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Pilates

Sandi Gale is an osteopath and teaches Stott Pilates.   The Pilates method of exercise was developed in Germany in the early 20th century. Stott Pilates adheres to the basic principles of the method. These include breathing, Pilatesconcentration and fluidity of movement.

The aim is to re-train the body out of old postural muscle holding habits, which create tension, poor posture and restrict efficient movement. Pilates leaves no muscle overworked, underworked or misused. This allows “perfect symmetry”, or more balanced and efficient postural movement patterning.

Training the deep stabilising muscles first, the transversus abdominus, multifidus and pelvic floor muscles, and learning correct breathing patterns, gives a strong centre or “core” from which to move.

Pilates lengthens the spine to counteract compression and wear and tear on the joints caused by postural habits, muscle imbalance or injury, whilst also preventing excessive stiffness or flexibility in any one area aided by correct breathing patterns.   Pilates is used for:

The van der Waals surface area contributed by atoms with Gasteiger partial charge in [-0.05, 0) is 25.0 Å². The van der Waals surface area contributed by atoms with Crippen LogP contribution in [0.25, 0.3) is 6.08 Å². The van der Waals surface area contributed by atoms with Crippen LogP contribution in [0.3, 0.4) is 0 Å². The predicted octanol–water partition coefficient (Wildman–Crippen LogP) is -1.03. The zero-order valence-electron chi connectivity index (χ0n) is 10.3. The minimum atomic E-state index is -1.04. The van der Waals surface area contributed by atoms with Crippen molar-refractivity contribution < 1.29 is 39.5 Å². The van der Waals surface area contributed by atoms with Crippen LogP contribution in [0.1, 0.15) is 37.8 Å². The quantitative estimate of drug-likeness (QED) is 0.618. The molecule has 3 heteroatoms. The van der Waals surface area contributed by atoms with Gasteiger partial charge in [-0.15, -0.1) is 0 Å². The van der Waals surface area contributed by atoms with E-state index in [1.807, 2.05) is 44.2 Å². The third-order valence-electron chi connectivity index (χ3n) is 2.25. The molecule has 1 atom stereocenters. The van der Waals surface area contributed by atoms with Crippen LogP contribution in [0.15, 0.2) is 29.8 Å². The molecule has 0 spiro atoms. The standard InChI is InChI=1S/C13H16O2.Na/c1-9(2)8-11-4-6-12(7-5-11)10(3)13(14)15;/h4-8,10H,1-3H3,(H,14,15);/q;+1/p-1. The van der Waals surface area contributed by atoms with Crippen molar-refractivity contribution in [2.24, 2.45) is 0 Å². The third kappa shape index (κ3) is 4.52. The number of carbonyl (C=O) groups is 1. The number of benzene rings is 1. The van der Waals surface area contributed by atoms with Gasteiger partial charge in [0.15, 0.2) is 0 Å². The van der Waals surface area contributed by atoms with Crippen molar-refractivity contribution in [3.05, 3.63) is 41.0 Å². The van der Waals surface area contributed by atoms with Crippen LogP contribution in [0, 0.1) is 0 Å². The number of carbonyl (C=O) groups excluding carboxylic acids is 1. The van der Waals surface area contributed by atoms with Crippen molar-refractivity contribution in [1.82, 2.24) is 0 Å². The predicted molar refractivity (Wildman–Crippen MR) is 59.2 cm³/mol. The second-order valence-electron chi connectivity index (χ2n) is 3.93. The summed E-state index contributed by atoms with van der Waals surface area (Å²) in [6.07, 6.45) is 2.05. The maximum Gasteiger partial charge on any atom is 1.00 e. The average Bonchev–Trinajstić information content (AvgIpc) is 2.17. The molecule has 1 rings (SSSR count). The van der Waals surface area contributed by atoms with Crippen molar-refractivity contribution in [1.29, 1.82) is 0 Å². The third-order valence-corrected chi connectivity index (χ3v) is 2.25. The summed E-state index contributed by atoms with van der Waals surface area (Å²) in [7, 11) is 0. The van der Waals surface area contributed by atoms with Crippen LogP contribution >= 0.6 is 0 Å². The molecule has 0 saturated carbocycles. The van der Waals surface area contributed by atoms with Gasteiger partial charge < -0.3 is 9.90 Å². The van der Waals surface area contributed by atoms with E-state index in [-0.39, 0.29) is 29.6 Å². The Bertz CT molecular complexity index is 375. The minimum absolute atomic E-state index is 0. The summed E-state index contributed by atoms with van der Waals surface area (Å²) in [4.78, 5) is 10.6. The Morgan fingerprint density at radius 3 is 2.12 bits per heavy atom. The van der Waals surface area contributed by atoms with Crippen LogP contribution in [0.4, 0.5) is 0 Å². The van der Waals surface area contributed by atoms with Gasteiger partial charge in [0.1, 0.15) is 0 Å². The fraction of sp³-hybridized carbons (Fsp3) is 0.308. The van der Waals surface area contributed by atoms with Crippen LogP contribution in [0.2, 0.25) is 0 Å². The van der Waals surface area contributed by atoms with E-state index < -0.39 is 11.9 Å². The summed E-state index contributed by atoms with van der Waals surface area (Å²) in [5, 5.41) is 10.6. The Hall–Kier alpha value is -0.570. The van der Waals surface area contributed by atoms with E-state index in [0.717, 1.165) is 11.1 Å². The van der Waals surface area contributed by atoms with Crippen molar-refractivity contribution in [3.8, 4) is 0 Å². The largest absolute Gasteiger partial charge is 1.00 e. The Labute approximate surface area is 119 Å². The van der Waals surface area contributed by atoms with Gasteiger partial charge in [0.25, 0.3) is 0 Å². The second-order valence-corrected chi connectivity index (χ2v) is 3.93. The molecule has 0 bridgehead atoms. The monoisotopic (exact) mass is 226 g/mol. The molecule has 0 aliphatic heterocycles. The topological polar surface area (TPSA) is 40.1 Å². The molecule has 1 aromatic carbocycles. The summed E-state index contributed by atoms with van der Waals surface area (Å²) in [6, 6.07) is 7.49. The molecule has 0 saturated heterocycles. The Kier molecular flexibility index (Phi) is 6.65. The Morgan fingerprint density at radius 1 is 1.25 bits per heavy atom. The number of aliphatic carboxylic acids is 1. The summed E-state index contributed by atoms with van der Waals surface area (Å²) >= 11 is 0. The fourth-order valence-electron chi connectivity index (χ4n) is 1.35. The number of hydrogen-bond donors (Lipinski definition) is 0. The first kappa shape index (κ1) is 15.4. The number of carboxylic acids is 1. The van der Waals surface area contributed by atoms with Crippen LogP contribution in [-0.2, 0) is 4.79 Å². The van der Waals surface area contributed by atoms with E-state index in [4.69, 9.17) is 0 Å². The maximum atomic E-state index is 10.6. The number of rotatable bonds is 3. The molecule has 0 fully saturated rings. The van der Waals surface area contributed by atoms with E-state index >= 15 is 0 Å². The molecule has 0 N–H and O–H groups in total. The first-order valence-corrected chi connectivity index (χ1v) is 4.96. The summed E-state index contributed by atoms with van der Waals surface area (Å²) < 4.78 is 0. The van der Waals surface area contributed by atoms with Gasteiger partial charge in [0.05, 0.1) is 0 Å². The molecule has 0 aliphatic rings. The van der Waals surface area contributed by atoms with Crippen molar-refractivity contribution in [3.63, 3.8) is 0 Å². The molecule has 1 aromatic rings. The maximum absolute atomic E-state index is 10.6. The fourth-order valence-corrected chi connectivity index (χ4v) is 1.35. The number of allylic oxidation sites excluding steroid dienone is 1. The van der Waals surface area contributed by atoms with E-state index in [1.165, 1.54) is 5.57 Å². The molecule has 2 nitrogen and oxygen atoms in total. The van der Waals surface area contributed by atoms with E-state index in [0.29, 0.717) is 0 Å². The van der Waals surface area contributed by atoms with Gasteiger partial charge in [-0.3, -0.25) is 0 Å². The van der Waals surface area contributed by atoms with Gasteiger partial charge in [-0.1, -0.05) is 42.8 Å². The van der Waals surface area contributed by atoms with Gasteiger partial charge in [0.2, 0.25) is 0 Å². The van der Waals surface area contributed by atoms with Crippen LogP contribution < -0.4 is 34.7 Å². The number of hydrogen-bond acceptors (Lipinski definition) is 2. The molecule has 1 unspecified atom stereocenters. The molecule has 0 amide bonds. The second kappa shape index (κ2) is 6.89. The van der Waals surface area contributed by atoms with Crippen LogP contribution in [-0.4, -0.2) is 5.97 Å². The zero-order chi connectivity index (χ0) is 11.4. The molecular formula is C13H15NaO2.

• improving posture and ease of movement
  • injury rehabilitation
  • pregnancy and postnatal
  • improving sport fitness and performance

 

PREGNANCY AND POST NATAL PILATES

Pilates is a safe and effective non-impact exercise activity during pregnancy and  post natal.

During pregnancy, the abdominal and pelvic floor muscles are put under increasing strain as your baby grows bigger. At the same time, the hormone relaxin is making the ligaments more pliable. Your ligaments are likely to stretch more than normal and if you overload them you may injure yourself.

During pregnancy, your abdominal muscles are stretched over your growing baby and if they’re weak, you may develop back or pelvic pain. Your weakened pelvic floor muscles may become less supportive to your bowel, bladder and uterus and move lower down into your pelvis under your baby’s weight.

Because Pilates targets the abdominal, back and pelvic floor muscles without straining other joints, the exercises can work well for you during pregnancy.

After birth, the focus is on regaining abdominal/pelvic stability, posture and muscle tone.
“Being fit will help you feel well and relaxed during pregnancy and labour, and speed your recovery after the birth.  Moderate physical activity taken regularly during pregnancy is safe and beneficial for most women.

“SPARC (Sport and Recreation New Zealand)